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Civil Engineering: A Liberal Education Degree of the 21st Century

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2019 ASEE Annual Conference & Exposition


Tampa, Florida

Publication Date

June 15, 2019

Start Date

June 15, 2019

End Date

June 19, 2019

Conference Session

Thinking Outside the BOKs: ABET, Ethics, Civil Engineering as Liberal Education, and 3-Year Degrees

Tagged Division

Civil Engineering

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Paper Authors


Emily F. Cutrer Texas A&M University-Texarkana

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Emily F. Cutrer is President of Texas A&M University-Texarkana. Prior to this appointment in 2013, she served as Provost and Vice President of Academic Affairs at California State University San Marcos and dean of the New College of Interdisciplinary Arts and Sciences at Arizona State. She earned B.A., M.A., and Ph.D. degrees in American Studies at the University of Texas at Austin.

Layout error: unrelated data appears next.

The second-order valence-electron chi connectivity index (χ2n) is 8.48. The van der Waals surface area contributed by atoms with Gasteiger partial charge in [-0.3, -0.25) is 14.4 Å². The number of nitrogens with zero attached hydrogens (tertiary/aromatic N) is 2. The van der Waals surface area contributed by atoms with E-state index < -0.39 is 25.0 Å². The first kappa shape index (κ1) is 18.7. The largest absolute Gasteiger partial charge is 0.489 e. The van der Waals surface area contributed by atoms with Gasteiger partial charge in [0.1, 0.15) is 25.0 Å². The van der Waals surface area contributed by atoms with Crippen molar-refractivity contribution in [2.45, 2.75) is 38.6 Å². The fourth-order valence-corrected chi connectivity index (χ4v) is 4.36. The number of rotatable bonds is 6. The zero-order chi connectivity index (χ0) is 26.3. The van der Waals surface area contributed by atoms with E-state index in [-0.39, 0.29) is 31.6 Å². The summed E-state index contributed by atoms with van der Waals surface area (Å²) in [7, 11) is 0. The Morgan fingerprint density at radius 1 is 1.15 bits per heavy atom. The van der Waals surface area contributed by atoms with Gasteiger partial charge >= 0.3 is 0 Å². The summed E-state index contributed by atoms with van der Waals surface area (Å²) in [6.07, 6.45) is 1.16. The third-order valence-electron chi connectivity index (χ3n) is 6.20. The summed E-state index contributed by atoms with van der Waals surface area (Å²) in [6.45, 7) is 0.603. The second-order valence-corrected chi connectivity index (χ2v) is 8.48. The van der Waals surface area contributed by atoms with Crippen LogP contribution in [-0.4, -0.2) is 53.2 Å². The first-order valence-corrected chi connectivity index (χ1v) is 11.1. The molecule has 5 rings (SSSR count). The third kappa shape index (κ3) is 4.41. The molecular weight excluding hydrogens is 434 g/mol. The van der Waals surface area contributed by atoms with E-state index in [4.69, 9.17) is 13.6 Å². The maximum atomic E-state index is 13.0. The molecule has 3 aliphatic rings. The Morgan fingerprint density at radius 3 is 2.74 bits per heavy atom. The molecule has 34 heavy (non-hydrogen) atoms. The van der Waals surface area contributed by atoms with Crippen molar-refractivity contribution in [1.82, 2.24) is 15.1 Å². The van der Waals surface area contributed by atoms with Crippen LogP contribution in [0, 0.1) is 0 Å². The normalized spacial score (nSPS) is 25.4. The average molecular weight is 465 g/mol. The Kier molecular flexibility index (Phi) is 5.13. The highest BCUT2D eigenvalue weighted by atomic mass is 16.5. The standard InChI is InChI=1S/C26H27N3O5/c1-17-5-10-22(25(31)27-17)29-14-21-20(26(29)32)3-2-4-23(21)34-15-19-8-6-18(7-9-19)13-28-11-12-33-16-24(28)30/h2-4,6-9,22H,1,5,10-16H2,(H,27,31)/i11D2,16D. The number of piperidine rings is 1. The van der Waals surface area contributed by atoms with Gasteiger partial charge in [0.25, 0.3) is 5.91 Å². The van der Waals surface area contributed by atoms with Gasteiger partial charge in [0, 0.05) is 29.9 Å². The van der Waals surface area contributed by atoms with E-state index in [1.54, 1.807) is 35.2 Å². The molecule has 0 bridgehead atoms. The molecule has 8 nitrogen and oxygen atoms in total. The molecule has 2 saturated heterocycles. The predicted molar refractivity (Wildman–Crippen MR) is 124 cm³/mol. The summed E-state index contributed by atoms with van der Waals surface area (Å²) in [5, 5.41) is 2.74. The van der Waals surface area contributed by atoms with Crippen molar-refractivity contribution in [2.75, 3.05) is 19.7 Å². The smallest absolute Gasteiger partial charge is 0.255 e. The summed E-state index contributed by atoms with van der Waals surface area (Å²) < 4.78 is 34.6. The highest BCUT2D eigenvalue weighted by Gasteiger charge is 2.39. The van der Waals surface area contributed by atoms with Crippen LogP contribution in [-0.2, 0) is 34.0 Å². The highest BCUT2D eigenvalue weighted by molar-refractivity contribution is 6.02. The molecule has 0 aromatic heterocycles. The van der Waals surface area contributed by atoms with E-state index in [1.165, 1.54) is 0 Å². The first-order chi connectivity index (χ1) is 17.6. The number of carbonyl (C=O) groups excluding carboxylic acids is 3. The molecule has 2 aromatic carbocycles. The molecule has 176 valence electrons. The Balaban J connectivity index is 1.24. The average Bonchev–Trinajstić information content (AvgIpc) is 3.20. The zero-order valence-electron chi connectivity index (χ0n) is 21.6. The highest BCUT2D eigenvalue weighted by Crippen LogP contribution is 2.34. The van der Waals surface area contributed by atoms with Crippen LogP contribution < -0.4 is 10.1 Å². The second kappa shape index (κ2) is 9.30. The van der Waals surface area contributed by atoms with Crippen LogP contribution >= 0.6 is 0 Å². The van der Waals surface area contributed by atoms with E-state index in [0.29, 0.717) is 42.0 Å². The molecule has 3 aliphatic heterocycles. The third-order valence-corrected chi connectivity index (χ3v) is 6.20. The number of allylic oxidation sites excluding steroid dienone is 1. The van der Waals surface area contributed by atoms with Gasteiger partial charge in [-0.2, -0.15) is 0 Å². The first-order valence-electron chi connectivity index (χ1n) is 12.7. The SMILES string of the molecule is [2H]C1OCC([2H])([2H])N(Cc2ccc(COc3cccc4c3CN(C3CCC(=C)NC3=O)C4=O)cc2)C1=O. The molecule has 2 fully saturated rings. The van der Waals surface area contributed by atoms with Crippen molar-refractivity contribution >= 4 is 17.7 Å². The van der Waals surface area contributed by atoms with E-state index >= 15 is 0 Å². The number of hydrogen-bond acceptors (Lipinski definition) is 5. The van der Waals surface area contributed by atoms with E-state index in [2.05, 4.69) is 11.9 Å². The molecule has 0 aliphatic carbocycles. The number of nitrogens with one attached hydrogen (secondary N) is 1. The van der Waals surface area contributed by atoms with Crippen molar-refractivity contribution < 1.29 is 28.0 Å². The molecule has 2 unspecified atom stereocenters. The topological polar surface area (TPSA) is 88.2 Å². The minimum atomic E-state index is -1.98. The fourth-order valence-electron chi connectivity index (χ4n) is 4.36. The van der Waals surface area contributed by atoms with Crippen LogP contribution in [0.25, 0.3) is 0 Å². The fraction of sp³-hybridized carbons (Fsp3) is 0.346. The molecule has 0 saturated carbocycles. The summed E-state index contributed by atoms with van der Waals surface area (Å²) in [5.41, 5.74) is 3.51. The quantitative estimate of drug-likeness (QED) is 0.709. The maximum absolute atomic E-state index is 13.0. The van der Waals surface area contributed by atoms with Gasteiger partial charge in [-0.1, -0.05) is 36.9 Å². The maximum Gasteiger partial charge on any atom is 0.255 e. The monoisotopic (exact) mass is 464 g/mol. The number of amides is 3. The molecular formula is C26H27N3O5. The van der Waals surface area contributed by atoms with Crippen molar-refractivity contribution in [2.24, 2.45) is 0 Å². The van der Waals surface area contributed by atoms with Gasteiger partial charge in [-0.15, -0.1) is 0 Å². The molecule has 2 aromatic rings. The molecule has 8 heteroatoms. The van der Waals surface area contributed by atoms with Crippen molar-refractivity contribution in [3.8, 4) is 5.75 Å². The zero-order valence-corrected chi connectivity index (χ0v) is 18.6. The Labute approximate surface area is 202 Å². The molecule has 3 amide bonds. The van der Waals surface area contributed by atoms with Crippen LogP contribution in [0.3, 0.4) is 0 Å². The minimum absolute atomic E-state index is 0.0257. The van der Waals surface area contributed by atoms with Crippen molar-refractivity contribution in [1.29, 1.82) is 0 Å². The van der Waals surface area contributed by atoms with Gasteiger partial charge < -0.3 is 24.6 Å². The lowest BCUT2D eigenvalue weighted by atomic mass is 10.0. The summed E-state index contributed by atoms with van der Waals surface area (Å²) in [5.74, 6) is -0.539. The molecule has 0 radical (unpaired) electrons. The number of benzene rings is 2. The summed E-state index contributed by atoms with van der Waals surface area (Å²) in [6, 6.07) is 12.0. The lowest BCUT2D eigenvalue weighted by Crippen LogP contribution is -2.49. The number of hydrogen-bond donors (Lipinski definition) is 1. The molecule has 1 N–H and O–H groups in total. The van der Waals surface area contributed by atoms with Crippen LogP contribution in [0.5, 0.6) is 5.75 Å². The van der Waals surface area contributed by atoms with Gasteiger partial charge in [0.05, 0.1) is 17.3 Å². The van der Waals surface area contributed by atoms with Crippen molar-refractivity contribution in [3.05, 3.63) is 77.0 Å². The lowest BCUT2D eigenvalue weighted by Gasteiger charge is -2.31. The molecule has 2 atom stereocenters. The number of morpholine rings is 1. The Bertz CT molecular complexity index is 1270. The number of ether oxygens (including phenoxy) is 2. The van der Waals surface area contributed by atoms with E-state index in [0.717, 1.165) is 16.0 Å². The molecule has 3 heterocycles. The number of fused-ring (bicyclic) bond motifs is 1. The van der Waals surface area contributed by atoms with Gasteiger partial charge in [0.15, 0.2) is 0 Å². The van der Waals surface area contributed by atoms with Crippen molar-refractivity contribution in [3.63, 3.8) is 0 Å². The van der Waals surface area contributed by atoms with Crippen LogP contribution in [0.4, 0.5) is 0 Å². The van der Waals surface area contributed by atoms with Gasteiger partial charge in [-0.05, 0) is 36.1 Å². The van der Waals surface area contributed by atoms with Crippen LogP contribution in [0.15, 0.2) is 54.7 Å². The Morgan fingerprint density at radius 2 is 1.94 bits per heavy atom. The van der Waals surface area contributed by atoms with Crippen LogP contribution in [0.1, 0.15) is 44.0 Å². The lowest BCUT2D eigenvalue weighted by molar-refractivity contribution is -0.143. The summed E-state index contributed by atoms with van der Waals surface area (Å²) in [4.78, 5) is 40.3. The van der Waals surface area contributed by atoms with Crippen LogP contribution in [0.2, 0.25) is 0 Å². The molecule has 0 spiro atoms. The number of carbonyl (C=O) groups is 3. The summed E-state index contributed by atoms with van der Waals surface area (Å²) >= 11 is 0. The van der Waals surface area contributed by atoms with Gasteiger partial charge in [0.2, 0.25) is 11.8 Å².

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Melissa M. Nelson

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Ms. Melissa Nelson has received a Bachelor of Science in Political Science with a minor in International Relations, from the University of Texas at Tyler in 2016. She received a Master of Arts in Human Rights and Global Ethics from the University of Leicester in the United Kingdom in January 2019. Her research interests are in the area of government, policy, and international relations.

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James K. Nelson Jr. P.E. Texas A&M University System

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Dr. James K. Nelson received a Bachelor of Civil Engineering degree from the University of Dayton in 1974. He received the Master of Science and Doctor of Philosophy degrees in civil engineering from the University of Houston. During his graduate study, Dr. Nelson specialized in structural engineering. He is a registered professional engineer in three states, a Chartered Engineer in the United Kingdom, and a fellow of the American Society of Civil Engineers. He is also a member of the American Society for Engineering Education and the SAFE Association.